In August 1877, Jno. C. Love of the City of Philadelphia Pa purchased the following tracts adjoining Reed gold mine and Rocky River:
• 30 acres of land from Aaron Linker and wife adjoining lands of “Moses Linker, Jackson Linker, Reed Mine Company & Rocky River.”
• An undisclosed amount of acreage from Aaron Linker and wife being “the tract of land on which they now live adjoining the Furr Garman Mining Company.” The land also adjoined that owned by Wm. Linker, and Jackson Linker.
• 60 acres (28-32, Cabarrus County NC) “on which I now live” … and joining Aaron Linker, and “the river at the mouth of the branch.”
• 154 acres from Geo. Barba & wife, being lands where Geo. Barba & wife now lives, adjoining the river, “a corner of the church,” “Reed & Hartsell’s corner,” and A. Hartsell’s corner.
These deeds found years ago stir deep thought as the lands must have been very near to that once owned by our own Grandsire James Love. Who was John C. Love of Philadelphia and did he relate to our NC family? Prior to opening the Charlotte mint, how was gold accounted in what must have been an arduous trip from Reed’s mine to the federal mint in Philadelphia? Was selling gold anything like selling hay; did we simply carry it in bulk, weigh it, and receive payment in money? Or, were there family or other agents in Philly who managed our interests? Of all places, why was John C. Love of Philadelphia buying land around Reed’s gold mine?!! The story of John C. Love is nowhere complete, though what we have reads like a classic southern tale. It even cracks the door open allowing us glimpses into the possible lives of other lost LOVE.
We know old Grandsire James Love had a nephew John C. Love who died much earlier in Stokes County NC. There’s no known descendants of our James by the name John C. Love; however, there was a John C. Love who enlisted and served along-side John E. Love, John J. Love, Jonah Askew Love, Michael Garman Love, James Wade Love and Postill P. Love in CSA Co. H, 42nd Reg NC.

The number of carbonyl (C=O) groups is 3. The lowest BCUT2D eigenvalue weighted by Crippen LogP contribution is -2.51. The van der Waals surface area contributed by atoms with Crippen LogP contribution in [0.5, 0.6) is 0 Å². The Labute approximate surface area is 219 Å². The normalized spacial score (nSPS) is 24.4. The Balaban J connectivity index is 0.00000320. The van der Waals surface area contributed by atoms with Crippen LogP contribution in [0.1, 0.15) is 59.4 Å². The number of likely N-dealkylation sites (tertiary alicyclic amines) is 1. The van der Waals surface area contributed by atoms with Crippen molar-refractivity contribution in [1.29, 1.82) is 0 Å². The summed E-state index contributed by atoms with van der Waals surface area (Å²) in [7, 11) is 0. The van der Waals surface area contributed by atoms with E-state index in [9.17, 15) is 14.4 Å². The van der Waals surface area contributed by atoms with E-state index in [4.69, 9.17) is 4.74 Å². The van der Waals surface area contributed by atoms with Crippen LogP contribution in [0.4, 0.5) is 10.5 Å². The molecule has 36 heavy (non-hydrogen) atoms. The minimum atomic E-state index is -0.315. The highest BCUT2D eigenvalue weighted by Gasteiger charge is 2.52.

On 30 Apr 1864, John C. Love enlisted as Private in Petersburg VA. He served under Capt. J. M. Hartsell and “joined from desertion Oct 18 1864 & deserted to the enemy Oct 29 1864.” A register of arrivals and dispositions of federal and rebel soldiers indicates J. C. Love was received Oct 30 1864 as a “Deserter from the Enemy” at Bermuda 100. From the register of rebel deserters taking oath, Headquarters, the Provost Marshall, Bermuda Hundred VA makes the following report. John C. Love was captured at Dept. Headquarters, Nov 4 186_ and confined at that time. On Nov 4 186_ he was turned over to Pro. Maj. Gen. at City Point VA with final remarks “To go to Philadelphia PA.” Looking at another paper, and on Nov 6 1864, charged as “Rebel Deserter,” Maj. Gen. U.S. Grant ordered that John C. Love be confined. He was sent on Nov 12 1864 to City Point where he was to be released. This by order of P. M. Gen Patrick. And again, the remark: “Went to Phila Pa.” Could it be? Is there a chance that this confederate soldier is the same John C. Love who purchased land in Cabarrus in 1877?
Poring through records from Stanly, Anson, Cabarrus and Union Counties, I found only one telling entry. The Jan 1867 minutes of the Court of Pleas and Quarter Session reads: